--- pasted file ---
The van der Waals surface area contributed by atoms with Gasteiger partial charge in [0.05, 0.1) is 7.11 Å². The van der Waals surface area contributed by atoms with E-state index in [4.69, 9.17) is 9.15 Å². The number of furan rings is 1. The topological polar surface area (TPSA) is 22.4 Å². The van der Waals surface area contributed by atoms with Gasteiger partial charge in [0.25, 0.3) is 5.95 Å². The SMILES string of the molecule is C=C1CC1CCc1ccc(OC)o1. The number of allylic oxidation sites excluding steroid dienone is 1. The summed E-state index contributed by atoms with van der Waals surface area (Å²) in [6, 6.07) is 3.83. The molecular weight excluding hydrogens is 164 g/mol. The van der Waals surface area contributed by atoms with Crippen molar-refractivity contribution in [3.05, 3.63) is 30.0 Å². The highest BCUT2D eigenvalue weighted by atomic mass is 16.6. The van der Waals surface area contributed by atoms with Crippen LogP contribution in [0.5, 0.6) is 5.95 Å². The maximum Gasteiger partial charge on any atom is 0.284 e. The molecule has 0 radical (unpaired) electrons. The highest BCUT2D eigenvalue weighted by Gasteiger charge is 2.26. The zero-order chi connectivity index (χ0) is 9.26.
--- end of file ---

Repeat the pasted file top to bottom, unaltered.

The van der Waals surface area contributed by atoms with Gasteiger partial charge in [0.05, 0.1) is 7.11 Å². The van der Waals surface area contributed by atoms with E-state index in [4.69, 9.17) is 9.15 Å². The number of furan rings is 1. The topological polar surface area (TPSA) is 22.4 Å². The van der Waals surface area contributed by atoms with Gasteiger partial charge in [0.25, 0.3) is 5.95 Å². The SMILES string of the molecule is C=C1CC1CCc1ccc(OC)o1. The number of allylic oxidation sites excluding steroid dienone is 1. The summed E-state index contributed by atoms with van der Waals surface area (Å²) in [6, 6.07) is 3.83. The molecular weight excluding hydrogens is 164 g/mol. The van der Waals surface area contributed by atoms with Crippen molar-refractivity contribution in [3.05, 3.63) is 30.0 Å². The highest BCUT2D eigenvalue weighted by atomic mass is 16.6. The van der Waals surface area contributed by atoms with Crippen LogP contribution in [0.5, 0.6) is 5.95 Å². The maximum Gasteiger partial charge on any atom is 0.284 e. The molecule has 0 radical (unpaired) electrons. The highest BCUT2D eigenvalue weighted by Gasteiger charge is 2.26. The zero-order chi connectivity index (χ0) is 9.26.